During his address the President constantly uses images of freedom and liberty as he reminds his listeners that they are, "The heirs of that first revolution." This language prompts the audience to think of the United States as a strong, father-like nation that is responsible for the goodwill of all the nations of the world. Kennedy emphasizes his main points by using antithesis as well. In his first sentence, he says, “We observe today not as a victory of party, but a celebration of freedom.” Such a celebration of freedom is what Kennedy wanted the audience to realize. Later in
Abraham Lincoln gives this speech to ensure the soldiers. Lincoln stated in his speech that this nation should have freedom. There are many different tones in this text. The two tones that i found in this text are optimistic and respectful. The tone is respectful because he states in his speech that, "The brave men, living and dead, who struggled here, have consecrated it, far above our poor power to add or detract."
Inaugural Address of Barack Obama as well as John Fitzgerald Kennedy is powerful, highly infectious and is considered a classic speech. There are some similarities in them, either in propose or the usage of rhetorical device. Firstly, the ideas delivered mainly focus on the current situation, and inspiration of American dreams. Being confronted with the Cold War, in his address what Kennedy wants to deliver is to make the whole world know its policy, let all the nations understand its choice, that is, America will take the significant task to bring the freedom back, the freedom of its own nation, the freedom of the world. He believes and he wants all the people to believe that America will finally take the role of leading the world into a bright future, with the help of its incomparable democratic tradition, its progresses in science and technology and military affairs and its people’s hard efforts.
The way JFK structures his speech was in an order that made out the problems first and then saying the solution afterward to give that insurance that it could be done. As evidence, Kennedy uses very common fears among the people, something everyone can relate to, and they can have confidence in removing. Within his speech, John uses many forms of Ethos, Pathos, and Logos. One example of the usage of Ethos that he uses was when he naming how God is important to him and the United States’ future. “If a free society cannot help the many who are poor, it cannot save the few who are rich,” stated Kennedy.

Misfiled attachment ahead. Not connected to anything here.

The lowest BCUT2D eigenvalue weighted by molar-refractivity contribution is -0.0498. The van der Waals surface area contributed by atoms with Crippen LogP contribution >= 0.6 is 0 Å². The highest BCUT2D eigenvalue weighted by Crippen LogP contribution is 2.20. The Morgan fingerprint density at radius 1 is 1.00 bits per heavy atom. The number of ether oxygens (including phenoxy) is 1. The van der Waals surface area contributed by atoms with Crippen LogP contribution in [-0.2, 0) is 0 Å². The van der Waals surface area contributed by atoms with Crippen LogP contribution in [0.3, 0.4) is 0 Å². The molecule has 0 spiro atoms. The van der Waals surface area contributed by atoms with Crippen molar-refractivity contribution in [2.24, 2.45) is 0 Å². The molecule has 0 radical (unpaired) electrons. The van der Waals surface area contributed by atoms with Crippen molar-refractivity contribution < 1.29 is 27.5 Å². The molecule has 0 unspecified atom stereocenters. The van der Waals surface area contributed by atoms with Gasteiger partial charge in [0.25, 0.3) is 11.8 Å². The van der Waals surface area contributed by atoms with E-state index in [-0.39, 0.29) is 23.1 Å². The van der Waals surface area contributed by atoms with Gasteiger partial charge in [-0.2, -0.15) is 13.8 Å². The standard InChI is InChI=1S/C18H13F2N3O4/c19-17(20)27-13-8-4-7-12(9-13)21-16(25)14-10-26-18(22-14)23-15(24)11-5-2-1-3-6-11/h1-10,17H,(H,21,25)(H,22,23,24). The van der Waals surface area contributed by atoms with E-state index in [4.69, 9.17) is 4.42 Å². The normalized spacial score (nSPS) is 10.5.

Kennedy begins his speech by stating that we, as the United States are willing to help any friend or indifferent group in the pursuit of liberty. Using anaphora, he says that we must help our old allies, the new states, people in huts and villages, our sister republics South of the border, and the nations that would make themselves our adversary. He uses anaphora in order to emphasize the inclusion of any party that wants the support of America. He uses inversion in the sentence, “United, there is little we cannot do […] Divided, there is little we can do”, to support his plea for unity. Also, by stating the asyndeton, “pay any price, bear any burden, meet any hardship, support any friend, oppose any foe to assure the survival and success of liberty,” he all but defines Americas wish for liberty.
She feels the rising issue of restrictive voting I.D. laws will be resolved by utilizing our national program, “A Voteless People is a Hopeless People”; and looks forward to reclaiming the dream our fraternity brother Dr. Martin Luther King Jr. had in
Clinton’s statement that the threats “respect no nation’s borders” is a Wilsonian claim; through this statement, he is encouraging the idea of a “global community” benefit of perimeters. Clinton’s speech is also Wilsonian in that it shows support for a concept Wilson often spoke for; the idea of American in the global community. In his speech, President Clinton says, “We must not be the world’s policemen. But we can and should be the world’s best peacemakers.” Similarly, President Wilson often plays the U.S. in a position
It is not for us to believe that. By our minds we are committed, committed to a world united, before the common peril, in law and in humanity.” (Leith, 14). This quote was from his acceptance speech for the Army-Navy “Excellence” award. It was meant to serve as a warning and Pat Frank based this novel on the premise that the powers that be did not heed it. There is an interesting quote in Pat Frank’s book The Long Way
Krikorian presents a good argument and has done his homework. The author seems to respect patriotism and feels we have a greater obligation to our citizens than foreigners. Krikorian speaks of a country we once were when our grandparents came to America but not that same country now. He argues our immigration laws need to be shaped to improve the United States along with the government enforcing more stringent immigration laws. This would shrink the illegal population and life for American workers would improve.
Antithesis has also been used in his speech to reveal the goals he wishes to achieve. “…lonely island of poverty…vast ocean of material prosperity.” “…desolate valley of segregation…sunlit path of racial justice.” “…quicksands of racial injustice…solid rock of brotherhood.” The use of antithesis distinguishes between what King wishes to leave behind and what he is pursuing for the future of both the Negro’s and the White Americans. King uses allusion in his speech to show the audience his motivation for the goals he wishes to achieve. “…a great American, in whose symbolic shadow we stand…” is an allusion to the great American, Abraham Lincoln who signed the